“If it had been the (anti-abortion rally) March for Life, if it had been immigration reform … if the president was coming through, they would have cleared the area,” he said. “Do they have to use tear gas, if that’s what they used? I don’t know, but these are extreme circumstances.”
A religious freedom issue?
Ralph Reed, the founder of the Faith and Freedom Coalition who describes himself as a friend of Trump, dismissed the idea that expelling clergy from church property is a religious freedom issue.
“Under normal circumstances, I do not favor law enforcement asking clergy to leave a house of worship,” he said in an email. “In this case an historic church had been targeted by rioters for arson and destruction the previous night, and the DC Metropolitan Police were clearing a security perimeter in an area where there had been ongoing violence. There is nothing unusual about individuals being asked to leave a secure area.”
Gini Gerbasi, a priest who was on the church patio during the time of the expulsion, said she did not hear a request to leave St. John’s. Rather, she said, law enforcement advanced suddenly using shields and gas to expel her and others, and in so doing “literally push(ed) on to the patio of St. John’s Lafayette Square.”
Reed said that the incident did “not appear to have been directed at anyone’s religious beliefs.” However, he suggested that any clergy who had complaints about the behavior of law enforcement should contact Washington’s mayor or leaders in the Police Department.
Moore said he believes faith leaders were not targeted but instead “were caught in the middle of an attempt to move the protestors back.”
He did suggest the fire that had damaged St. John’s the night before was, in fact, a religious freedom issue.
Leaders of the Episcopal Church have been critical of Trump’s photo-op in front of a church affiliated with their religious tradition.
“The symbolism of him holding a Bible … as a prop and standing in front of our church as a backdrop when everything that he has said is antithetical to the teachings of our traditions and what we stand for as a church—I was horrified,” Mariann Budde, the Episcopal bishop of Washington, told RNS.
‘We need more faith in America, not less’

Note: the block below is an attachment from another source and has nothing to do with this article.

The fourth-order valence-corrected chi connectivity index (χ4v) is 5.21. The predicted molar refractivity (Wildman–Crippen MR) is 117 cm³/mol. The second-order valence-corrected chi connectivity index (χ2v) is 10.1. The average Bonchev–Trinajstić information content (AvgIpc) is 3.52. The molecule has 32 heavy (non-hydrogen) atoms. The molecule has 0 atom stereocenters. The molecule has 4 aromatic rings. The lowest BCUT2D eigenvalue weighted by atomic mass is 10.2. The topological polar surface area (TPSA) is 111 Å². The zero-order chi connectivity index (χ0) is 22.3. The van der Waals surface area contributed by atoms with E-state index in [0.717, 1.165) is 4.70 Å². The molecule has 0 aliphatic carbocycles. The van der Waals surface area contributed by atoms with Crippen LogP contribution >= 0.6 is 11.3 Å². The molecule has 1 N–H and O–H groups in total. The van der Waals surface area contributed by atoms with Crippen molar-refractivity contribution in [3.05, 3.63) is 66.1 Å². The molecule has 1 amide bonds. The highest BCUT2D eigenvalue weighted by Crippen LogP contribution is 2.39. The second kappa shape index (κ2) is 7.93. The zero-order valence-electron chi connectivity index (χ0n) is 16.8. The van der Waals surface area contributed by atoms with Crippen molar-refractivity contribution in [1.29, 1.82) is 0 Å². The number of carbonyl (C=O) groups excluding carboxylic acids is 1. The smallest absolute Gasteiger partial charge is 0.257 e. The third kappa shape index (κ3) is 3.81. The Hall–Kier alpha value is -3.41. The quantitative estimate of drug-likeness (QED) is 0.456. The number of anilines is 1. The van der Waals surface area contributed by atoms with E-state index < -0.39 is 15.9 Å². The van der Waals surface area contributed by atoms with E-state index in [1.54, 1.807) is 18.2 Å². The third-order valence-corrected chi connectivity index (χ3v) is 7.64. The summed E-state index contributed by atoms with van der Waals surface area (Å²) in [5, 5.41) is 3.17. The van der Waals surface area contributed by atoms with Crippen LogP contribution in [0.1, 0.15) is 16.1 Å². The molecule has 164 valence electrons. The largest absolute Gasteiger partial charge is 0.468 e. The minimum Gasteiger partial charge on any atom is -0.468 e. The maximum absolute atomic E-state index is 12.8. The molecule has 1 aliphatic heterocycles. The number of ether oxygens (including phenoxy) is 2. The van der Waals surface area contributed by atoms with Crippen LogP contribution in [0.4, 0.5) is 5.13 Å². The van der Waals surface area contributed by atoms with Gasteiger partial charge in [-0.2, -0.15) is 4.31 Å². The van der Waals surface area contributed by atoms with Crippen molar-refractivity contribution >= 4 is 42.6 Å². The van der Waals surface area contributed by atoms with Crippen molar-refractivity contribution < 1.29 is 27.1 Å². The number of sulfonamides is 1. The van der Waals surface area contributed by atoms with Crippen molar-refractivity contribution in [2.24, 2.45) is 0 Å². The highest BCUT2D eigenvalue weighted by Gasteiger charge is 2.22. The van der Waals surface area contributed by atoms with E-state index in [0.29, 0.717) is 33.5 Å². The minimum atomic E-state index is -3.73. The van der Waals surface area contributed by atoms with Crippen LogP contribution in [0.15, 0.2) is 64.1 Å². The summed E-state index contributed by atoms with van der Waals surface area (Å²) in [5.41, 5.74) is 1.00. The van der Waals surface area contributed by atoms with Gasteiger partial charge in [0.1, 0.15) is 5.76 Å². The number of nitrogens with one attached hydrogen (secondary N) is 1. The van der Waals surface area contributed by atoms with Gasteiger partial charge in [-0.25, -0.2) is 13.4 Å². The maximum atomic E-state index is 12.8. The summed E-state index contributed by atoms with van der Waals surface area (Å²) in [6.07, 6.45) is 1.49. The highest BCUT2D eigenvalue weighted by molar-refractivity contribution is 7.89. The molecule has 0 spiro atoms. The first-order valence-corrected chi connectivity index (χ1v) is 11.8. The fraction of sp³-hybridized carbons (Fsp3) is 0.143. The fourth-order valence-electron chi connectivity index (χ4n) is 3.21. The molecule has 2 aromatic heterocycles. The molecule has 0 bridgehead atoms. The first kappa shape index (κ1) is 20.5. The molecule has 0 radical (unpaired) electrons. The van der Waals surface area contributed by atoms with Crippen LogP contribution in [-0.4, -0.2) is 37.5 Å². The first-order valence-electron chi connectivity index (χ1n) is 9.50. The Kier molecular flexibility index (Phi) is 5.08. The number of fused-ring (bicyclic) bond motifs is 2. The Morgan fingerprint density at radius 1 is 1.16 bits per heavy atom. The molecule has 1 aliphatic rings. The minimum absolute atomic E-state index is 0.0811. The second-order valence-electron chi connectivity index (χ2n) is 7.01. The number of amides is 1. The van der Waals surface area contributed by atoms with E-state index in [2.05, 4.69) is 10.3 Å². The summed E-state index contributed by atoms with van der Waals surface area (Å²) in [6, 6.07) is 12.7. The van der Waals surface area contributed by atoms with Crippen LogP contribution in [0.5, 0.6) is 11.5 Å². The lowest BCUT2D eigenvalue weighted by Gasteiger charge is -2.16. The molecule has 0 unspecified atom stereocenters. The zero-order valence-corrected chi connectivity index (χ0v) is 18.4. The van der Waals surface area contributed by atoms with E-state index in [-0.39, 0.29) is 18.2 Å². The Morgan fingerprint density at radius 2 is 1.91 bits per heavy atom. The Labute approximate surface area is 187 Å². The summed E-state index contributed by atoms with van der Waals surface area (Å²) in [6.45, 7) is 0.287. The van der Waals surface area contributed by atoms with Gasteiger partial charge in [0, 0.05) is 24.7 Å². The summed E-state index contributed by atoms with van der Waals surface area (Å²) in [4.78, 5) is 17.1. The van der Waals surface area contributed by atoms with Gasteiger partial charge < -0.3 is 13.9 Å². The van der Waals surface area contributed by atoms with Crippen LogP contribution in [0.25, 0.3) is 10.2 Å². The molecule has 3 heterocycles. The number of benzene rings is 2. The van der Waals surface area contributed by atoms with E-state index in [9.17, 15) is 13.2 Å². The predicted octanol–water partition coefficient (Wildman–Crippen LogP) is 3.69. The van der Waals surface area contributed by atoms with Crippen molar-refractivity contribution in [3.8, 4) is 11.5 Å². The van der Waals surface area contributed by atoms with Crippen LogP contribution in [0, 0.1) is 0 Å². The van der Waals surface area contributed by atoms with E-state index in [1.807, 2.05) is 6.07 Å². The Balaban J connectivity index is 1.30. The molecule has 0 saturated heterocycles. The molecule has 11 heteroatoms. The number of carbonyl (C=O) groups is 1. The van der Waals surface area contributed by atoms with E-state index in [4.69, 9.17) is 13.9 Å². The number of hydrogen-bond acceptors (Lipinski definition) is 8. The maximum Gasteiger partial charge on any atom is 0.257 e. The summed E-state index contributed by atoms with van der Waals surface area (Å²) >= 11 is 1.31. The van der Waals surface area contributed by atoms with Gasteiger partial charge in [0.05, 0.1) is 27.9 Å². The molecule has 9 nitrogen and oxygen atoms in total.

Reed had strong words for Budde and other Episcopal leaders who have condemned Trump’s visit to St. John’s.
“Some of President Trump’s critics seem more upset about him holding a Bible at a church than they were about the vandals who nearly burned it to the ground,” he said. “The vast majority of Christians are grateful that the President made clear that we need more faith in America, not less, and we cannot allow the destruction of churches or other houses of worship.”
Reed did not provide evidence to support the claim “the vast majority of Christians” supported Trump’s visit to the church. A recent Public Religion Research Institute poll shows the president’s support eroding with different Christian groups: since March, his favorability among white evangelicals has dropped as many as 15 points and among white Catholics by 23 points.
Moore expressed similar frustration with religious liberals, many of whom have been critical of Trump’s presidency since he assumed office.
“I’ve become convinced that if Jesus Christ himself stood beside Donald Trump outside of a church then they would find something to criticize; they just can’t help themselves,” he said. “I wish they would instead accept the hand that has been extended to them, again and again, to work together with conservatives to address — right, left and center — the challenges we all face, together.”
Requests for comment extended to Family Research Council President Tony Perkins, Liberty University President Jerry Falwell Jr. and pastors Jeffress, Jack Graham and Jentezen Franklin were not returned. A spokesperson for Franklin Graham said the pastor and stalwart Trump supporter was traveling and unable to respond.
When asked whether the Trump administration has “no regrets” about the expulsion of clergy, White House representatives did not immediately respond.